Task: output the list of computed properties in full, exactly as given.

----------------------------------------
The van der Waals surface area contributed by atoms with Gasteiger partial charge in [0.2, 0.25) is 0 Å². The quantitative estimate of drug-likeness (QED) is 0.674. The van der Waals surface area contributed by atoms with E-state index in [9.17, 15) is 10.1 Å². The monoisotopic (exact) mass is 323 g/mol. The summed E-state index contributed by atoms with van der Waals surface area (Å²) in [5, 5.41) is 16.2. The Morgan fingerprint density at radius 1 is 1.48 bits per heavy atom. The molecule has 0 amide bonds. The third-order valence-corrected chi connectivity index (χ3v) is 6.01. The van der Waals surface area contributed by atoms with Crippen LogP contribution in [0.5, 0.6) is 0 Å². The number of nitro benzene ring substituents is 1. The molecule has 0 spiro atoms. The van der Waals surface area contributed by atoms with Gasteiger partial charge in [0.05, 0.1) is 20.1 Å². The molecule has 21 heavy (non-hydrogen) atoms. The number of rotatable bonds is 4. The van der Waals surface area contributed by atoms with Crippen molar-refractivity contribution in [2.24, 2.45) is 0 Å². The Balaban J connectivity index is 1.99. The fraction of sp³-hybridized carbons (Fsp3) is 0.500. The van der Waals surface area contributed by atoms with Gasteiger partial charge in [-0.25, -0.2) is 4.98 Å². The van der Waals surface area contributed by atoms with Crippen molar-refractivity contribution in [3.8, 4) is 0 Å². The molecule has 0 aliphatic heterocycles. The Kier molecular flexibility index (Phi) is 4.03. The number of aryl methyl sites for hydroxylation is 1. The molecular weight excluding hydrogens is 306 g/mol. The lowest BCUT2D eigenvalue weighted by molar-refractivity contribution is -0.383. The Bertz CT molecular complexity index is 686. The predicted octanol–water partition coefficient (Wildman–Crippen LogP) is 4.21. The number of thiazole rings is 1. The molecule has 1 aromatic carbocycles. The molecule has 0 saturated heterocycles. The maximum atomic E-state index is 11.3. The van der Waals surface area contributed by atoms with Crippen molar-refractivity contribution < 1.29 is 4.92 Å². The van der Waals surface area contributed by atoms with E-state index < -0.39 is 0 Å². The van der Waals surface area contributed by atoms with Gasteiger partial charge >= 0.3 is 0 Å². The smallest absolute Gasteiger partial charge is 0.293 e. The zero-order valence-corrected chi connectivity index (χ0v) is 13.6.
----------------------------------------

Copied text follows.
The van der Waals surface area contributed by atoms with Gasteiger partial charge in [0.2, 0.25) is 0 Å². The quantitative estimate of drug-likeness (QED) is 0.674. The van der Waals surface area contributed by atoms with E-state index in [9.17, 15) is 10.1 Å². The monoisotopic (exact) mass is 323 g/mol. The summed E-state index contributed by atoms with van der Waals surface area (Å²) in [5, 5.41) is 16.2. The Morgan fingerprint density at radius 1 is 1.48 bits per heavy atom. The molecule has 0 amide bonds. The third-order valence-corrected chi connectivity index (χ3v) is 6.01. The van der Waals surface area contributed by atoms with Crippen LogP contribution in [0.5, 0.6) is 0 Å². The number of nitro benzene ring substituents is 1. The molecule has 0 spiro atoms. The van der Waals surface area contributed by atoms with Gasteiger partial charge in [0.05, 0.1) is 20.1 Å². The molecule has 21 heavy (non-hydrogen) atoms. The number of rotatable bonds is 4. The van der Waals surface area contributed by atoms with Crippen molar-refractivity contribution in [2.24, 2.45) is 0 Å². The Balaban J connectivity index is 1.99. The fraction of sp³-hybridized carbons (Fsp3) is 0.500. The van der Waals surface area contributed by atoms with Gasteiger partial charge in [-0.25, -0.2) is 4.98 Å². The van der Waals surface area contributed by atoms with Crippen molar-refractivity contribution in [3.8, 4) is 0 Å². The molecule has 0 aliphatic heterocycles. The Kier molecular flexibility index (Phi) is 4.03. The number of aryl methyl sites for hydroxylation is 1. The molecular weight excluding hydrogens is 306 g/mol. The lowest BCUT2D eigenvalue weighted by molar-refractivity contribution is -0.383. The Bertz CT molecular complexity index is 686. The predicted octanol–water partition coefficient (Wildman–Crippen LogP) is 4.21. The number of thiazole rings is 1. The molecule has 1 aromatic carbocycles. The molecule has 0 saturated heterocycles. The maximum atomic E-state index is 11.3. The van der Waals surface area contributed by atoms with Crippen molar-refractivity contribution < 1.29 is 4.92 Å². The van der Waals surface area contributed by atoms with E-state index < -0.39 is 0 Å². The van der Waals surface area contributed by atoms with Gasteiger partial charge >= 0.3 is 0 Å². The smallest absolute Gasteiger partial charge is 0.293 e. The zero-order valence-corrected chi connectivity index (χ0v) is 13.6.